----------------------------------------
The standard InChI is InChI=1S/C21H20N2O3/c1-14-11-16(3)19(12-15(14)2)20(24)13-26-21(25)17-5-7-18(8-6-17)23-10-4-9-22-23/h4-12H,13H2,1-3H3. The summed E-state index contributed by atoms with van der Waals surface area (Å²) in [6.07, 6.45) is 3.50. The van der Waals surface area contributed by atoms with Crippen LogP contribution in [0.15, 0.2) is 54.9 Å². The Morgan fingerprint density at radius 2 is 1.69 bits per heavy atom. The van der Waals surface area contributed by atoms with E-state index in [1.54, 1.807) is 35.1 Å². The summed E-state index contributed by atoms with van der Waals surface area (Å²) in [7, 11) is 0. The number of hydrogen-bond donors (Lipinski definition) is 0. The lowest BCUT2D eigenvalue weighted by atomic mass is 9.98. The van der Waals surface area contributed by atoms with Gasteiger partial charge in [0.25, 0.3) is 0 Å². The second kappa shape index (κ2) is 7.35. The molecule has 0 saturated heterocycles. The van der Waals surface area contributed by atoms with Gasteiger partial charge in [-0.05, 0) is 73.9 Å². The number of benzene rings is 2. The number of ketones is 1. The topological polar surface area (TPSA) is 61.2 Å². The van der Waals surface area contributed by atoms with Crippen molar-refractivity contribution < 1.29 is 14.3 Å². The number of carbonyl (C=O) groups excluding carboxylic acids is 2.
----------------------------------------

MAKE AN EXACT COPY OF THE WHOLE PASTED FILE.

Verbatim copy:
The standard InChI is InChI=1S/C21H20N2O3/c1-14-11-16(3)19(12-15(14)2)20(24)13-26-21(25)17-5-7-18(8-6-17)23-10-4-9-22-23/h4-12H,13H2,1-3H3. The summed E-state index contributed by atoms with van der Waals surface area (Å²) in [6.07, 6.45) is 3.50. The van der Waals surface area contributed by atoms with Crippen LogP contribution in [0.15, 0.2) is 54.9 Å². The Morgan fingerprint density at radius 2 is 1.69 bits per heavy atom. The van der Waals surface area contributed by atoms with E-state index in [1.54, 1.807) is 35.1 Å². The summed E-state index contributed by atoms with van der Waals surface area (Å²) in [7, 11) is 0. The number of hydrogen-bond donors (Lipinski definition) is 0. The lowest BCUT2D eigenvalue weighted by atomic mass is 9.98. The van der Waals surface area contributed by atoms with Gasteiger partial charge in [0.25, 0.3) is 0 Å². The second kappa shape index (κ2) is 7.35. The molecule has 0 saturated heterocycles. The van der Waals surface area contributed by atoms with Gasteiger partial charge in [-0.05, 0) is 73.9 Å². The number of benzene rings is 2. The number of ketones is 1. The topological polar surface area (TPSA) is 61.2 Å². The van der Waals surface area contributed by atoms with Crippen molar-refractivity contribution < 1.29 is 14.3 Å². The number of carbonyl (C=O) groups excluding carboxylic acids is 2.